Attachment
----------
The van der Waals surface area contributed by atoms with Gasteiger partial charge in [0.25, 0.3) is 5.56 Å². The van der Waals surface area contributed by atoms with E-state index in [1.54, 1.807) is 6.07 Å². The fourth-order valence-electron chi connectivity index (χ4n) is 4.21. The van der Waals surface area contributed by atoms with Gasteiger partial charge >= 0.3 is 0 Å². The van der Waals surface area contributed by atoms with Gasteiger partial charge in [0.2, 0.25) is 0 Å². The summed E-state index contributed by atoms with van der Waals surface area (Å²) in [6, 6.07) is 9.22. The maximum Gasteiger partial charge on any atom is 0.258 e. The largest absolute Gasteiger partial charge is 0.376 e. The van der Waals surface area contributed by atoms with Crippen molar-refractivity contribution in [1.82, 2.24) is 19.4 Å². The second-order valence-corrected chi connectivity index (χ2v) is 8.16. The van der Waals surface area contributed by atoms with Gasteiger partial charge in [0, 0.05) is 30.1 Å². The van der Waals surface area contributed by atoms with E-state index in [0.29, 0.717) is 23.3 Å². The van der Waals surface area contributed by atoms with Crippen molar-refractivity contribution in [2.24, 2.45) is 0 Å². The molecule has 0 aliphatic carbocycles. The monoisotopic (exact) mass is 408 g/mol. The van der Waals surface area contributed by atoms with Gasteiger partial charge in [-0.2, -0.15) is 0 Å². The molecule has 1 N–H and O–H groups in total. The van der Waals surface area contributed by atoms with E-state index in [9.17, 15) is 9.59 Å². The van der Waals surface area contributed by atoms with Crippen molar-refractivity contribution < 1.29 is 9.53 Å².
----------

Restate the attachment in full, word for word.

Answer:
The van der Waals surface area contributed by atoms with Gasteiger partial charge in [0.25, 0.3) is 5.56 Å². The van der Waals surface area contributed by atoms with E-state index in [1.54, 1.807) is 6.07 Å². The fourth-order valence-electron chi connectivity index (χ4n) is 4.21. The van der Waals surface area contributed by atoms with Gasteiger partial charge >= 0.3 is 0 Å². The van der Waals surface area contributed by atoms with Gasteiger partial charge in [0.2, 0.25) is 0 Å². The summed E-state index contributed by atoms with van der Waals surface area (Å²) in [6, 6.07) is 9.22. The maximum Gasteiger partial charge on any atom is 0.258 e. The largest absolute Gasteiger partial charge is 0.376 e. The van der Waals surface area contributed by atoms with Crippen molar-refractivity contribution in [1.82, 2.24) is 19.4 Å². The second-order valence-corrected chi connectivity index (χ2v) is 8.16. The van der Waals surface area contributed by atoms with Gasteiger partial charge in [0, 0.05) is 30.1 Å². The van der Waals surface area contributed by atoms with E-state index in [0.29, 0.717) is 23.3 Å². The van der Waals surface area contributed by atoms with Crippen molar-refractivity contribution in [2.24, 2.45) is 0 Å². The molecule has 0 aliphatic carbocycles. The monoisotopic (exact) mass is 408 g/mol. The van der Waals surface area contributed by atoms with Gasteiger partial charge in [-0.2, -0.15) is 0 Å². The molecule has 1 N–H and O–H groups in total. The van der Waals surface area contributed by atoms with E-state index in [9.17, 15) is 9.59 Å². The van der Waals surface area contributed by atoms with Crippen molar-refractivity contribution < 1.29 is 9.53 Å².